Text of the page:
2. aaab. we call it a ﬁnite language. ab. the union. aaabbb} Example 2. aaa} L2 = {b. b. the complement of L is L = Σ∗ − L The concatenation of two languages L1 and L2 is the set of all strings obtained by concatenating any element of L1 with any element of L2 . bbb} n L1 L2 = {ab. The complement of a language is deﬁned with respect to Σ∗ . aa. intersection.}. speciﬁcally. is a language on Σ.1. abbb. m ≥ 0} The string aabbaaabbb is in L2 . . LANGUAGES Σ∗ = {ε. L1 L2 = {xy | x ∈ L1 and y ∈ L2 } We deﬁne L as L concatenated with itself n times. The set L = {an bn |n ≥ 0} 11 is also a language on Σ. bb.1. with the special case L0 = {ε} for every language L. but the string abb is not in L. Because it has a ﬁnite number of words. then L L = L2 = {an bn am bm |n ≥ 0. aaa. . . aab}.1. a. aa.4 L1 = {a. ba. that is.5 For L = {an bn |n ≥ 0}. This language is inﬁnite. The set {a. Example 2. Since languages are sets. and diﬀerence of two languages are immediately deﬁned. The strings aabb and aaaabbbb are words in the language L. aab.The star-closure or Kleene closure of a language is deﬁned as L∗ = L 0 ∪ L 1 ∪ L 2 · · · ∞ = i=0 Li and the positive closure as L+ = L 1 ∪ L 2 · · · ∞ = i=1 Li .

* and concatenation. α(βα)∗ = (αβ)∗ α. A string is a regular expression if it is a primitive regular expression or can be derived from the primitive regular expressions by applying a ﬁnite number of the operations +. 5. dbb. Then. . .2. Example 2. .2. They are called primitive regular sets.2. . For example. important equivalences involving regular expressions concern porperties of the closure (Kleene star) operation. 2. dbbdbb. daabb. If S and S1 are regular sets. 6. Regarding the notation of regular expression. * and concatenation. X ∪ Y and X Y. . . If r and r1 are regular expressions so are (r). where α. They are called primitive regular expressions. . however. (r r1 ). 1.1 b∗ (ab∗ ab∗ ) is a regular expression. c. dabb. . . 3. ε is used to represent {ε} and a is used to represent {a}. γ stand for arbitrary regular expressions: 1.2 Let Σ be a given alphabet. ∅. 8. ε (representing {ε}). dbb. (α + β)∗ = (α∗ β ∗ )∗ . (r ∗ ). and {a} ∀a ∈ Σ are regular sets. . 2. . Example 2. Deﬁnition 2. αα∗ + ε = α∗ . . (α∗ )∗ = α∗ . . a (representing {a}) ∀a ∈ Σ are regular expressions. In general.} Beyond the usual properties of + and concatenation. (r1 + r2 ). A set is a regular set if it is a primitive regular set or can be derived from the primitive regular sets by applying a ﬁnite number of the operations cup. LANGUAGES AND GRAMMARS 2. ∅. cc.12 CHAPTER 2. Then. . texts will usually print them boldface. we assume that it will be understood that. 1. dabbdabb. 2.2 Regular Expressions Deﬁnition 2. A regular expression denotes a regular set. 7. α(β + γ) = αβ + αγ. cdbb. (α + β)∗ = (α∗ + β ∗ )∗ .1 Let Σ be a given alphabet. Some are given below. . so are S ∗ . . the statement ? α∗ + β ∗ = (α + β)∗ is false because the right hand side denotes no string in which both α and β appear. the distribution law does not hold for the closure operation. . (α + β)∗ = α∗ (βα∗ )∗ . 4.}∗ = {ε. cdabb. (αα∗ ) = α∗ α. 3. .2. dabb. β. . {ε}.2 (c + da∗ bb)∗ = {c. 3. in the context of regular expressions.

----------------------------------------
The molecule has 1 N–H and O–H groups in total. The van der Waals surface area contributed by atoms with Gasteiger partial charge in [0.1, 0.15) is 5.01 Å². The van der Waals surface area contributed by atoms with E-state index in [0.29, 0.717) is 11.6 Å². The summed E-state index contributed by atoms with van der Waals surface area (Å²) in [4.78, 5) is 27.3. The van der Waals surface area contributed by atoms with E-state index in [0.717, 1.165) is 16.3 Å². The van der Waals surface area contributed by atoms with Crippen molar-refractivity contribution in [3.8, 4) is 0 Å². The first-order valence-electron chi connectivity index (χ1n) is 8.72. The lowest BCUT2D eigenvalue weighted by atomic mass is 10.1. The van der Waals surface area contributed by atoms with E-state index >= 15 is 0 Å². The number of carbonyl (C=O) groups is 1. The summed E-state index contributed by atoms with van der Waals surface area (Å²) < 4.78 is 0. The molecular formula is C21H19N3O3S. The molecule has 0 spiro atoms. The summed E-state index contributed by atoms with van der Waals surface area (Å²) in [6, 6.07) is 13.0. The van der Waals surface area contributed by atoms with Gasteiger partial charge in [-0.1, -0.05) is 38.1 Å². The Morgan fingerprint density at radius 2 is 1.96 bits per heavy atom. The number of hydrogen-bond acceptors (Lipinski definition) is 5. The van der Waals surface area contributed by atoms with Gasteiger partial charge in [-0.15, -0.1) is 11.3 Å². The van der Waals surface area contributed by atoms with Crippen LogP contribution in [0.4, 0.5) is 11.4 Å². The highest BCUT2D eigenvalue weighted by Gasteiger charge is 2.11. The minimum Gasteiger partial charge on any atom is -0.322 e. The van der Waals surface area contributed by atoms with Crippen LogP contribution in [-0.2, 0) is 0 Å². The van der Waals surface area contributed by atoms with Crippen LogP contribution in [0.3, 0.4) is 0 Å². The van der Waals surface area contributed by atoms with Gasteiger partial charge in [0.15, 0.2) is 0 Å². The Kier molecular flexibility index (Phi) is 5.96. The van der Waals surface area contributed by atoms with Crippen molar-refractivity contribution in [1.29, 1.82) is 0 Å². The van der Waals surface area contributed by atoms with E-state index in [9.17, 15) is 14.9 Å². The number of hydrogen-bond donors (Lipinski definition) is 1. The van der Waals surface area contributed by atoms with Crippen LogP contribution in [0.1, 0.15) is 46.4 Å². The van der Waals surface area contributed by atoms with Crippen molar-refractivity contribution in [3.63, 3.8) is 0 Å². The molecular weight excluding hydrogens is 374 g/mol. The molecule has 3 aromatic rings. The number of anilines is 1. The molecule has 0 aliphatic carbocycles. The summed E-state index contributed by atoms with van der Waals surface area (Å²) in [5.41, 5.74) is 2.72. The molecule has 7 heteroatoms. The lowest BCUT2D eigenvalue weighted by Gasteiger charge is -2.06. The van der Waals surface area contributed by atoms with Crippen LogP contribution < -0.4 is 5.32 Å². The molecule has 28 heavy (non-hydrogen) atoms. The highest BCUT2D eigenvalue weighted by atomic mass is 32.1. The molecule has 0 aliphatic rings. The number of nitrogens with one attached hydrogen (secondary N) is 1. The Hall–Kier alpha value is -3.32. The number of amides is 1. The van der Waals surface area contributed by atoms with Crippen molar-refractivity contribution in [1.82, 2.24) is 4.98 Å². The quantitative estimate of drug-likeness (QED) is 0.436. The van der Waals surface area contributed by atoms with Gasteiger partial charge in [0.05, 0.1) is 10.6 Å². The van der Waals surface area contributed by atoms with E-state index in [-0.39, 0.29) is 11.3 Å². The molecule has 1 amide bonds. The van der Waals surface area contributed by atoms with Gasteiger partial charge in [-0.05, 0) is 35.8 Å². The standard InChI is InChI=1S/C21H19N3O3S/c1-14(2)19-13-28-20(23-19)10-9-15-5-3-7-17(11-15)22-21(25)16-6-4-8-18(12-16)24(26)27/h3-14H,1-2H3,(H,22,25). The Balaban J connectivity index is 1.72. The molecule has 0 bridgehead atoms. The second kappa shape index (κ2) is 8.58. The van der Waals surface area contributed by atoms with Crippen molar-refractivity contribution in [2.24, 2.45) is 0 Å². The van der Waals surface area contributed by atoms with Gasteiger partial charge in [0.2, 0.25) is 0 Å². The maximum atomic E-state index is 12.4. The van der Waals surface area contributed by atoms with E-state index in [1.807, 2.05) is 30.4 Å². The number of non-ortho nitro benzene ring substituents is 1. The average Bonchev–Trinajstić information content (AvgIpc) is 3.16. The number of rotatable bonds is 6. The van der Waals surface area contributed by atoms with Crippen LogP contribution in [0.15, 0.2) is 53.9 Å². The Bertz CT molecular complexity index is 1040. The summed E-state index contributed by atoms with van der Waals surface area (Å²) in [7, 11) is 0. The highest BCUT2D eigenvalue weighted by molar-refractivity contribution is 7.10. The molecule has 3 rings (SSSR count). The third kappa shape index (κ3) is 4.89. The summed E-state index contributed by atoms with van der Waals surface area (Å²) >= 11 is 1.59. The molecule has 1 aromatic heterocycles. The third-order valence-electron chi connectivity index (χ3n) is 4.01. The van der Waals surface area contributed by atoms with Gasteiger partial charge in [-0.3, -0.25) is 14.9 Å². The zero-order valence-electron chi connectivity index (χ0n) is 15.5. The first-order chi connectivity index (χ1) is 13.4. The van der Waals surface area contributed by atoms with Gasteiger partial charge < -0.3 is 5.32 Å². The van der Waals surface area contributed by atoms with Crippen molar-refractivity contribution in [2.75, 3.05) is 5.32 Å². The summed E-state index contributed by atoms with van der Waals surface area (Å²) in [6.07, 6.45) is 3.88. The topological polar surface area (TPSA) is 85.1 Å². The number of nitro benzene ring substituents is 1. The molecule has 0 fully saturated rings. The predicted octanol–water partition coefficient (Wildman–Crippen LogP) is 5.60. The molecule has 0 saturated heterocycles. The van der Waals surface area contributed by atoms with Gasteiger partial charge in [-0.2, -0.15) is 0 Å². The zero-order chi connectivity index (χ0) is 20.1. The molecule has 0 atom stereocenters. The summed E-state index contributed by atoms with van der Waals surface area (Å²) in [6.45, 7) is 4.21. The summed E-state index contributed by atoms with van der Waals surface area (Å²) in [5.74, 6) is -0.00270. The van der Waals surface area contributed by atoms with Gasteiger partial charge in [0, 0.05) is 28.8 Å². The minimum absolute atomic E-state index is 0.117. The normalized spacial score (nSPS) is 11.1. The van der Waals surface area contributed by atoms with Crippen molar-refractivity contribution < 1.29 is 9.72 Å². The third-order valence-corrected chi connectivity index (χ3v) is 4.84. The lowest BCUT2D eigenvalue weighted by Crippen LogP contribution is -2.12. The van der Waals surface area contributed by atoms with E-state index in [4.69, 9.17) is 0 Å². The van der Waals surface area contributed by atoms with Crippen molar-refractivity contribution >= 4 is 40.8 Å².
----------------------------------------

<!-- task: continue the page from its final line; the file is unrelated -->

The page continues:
Given a string w of the form w = uxv we say that the production x → y is applicable to this string. ∗ + ∗ . Thus w⇒w is always the case. We assume V and Σ are non-empty and disjoint sets. and write w1 ⇒ w. w1 .3 Grammars G = (V. If w1 ⇒ w 2 ⇒ w 3 · · · ⇒ w we say that w1 derives w. then the sequence S ⇒ w1 ⇒ w2 ⇒ · · · ⇒ w is a derivation of the sentence (or word) w. is a special symbol called the start symbol. S. P ) be a grammar. we can write w⇒v Let G = (V. A production can be used whenever it is applicable.3. The strings S. Σ. w ⇒ z. Then the set L(G) = {w ∈ Σ∗ |s ⇒ w} is the language generated by G. If we want to indicate that atleast one production must be applied. we say that w derives z or that z is derived from w.3.2. are called sentential forms of the derivation. If w ∈ L(G). Successive strings are derived by applying the productions of the grammar in arbitrary order. ﬁnite set of symbols called terminal symbols or terminals. They are of the form x→y where x ∈ (V ∪ Σ)+ − Σ and y ∈ (V ∪ Σ)∗ . ﬁnite set of productions or rules or production rules. and we may use it to replace x with y. S. Production rules specify the transformation of one string into another. GRAMMARS 13 2. thereby obtaining a new string. P ) Deﬁnition 2. w2 . Σ. The * indicates that an unspeciﬁed number of steps (including zero) can be taken to derive w from w1 . · · · .1 A grammar G is deﬁned as a quadruple where V is a Σ is a S∈V P is a ﬁnite set of symbols called variables or nonterminals. and it can be applied as often as desired.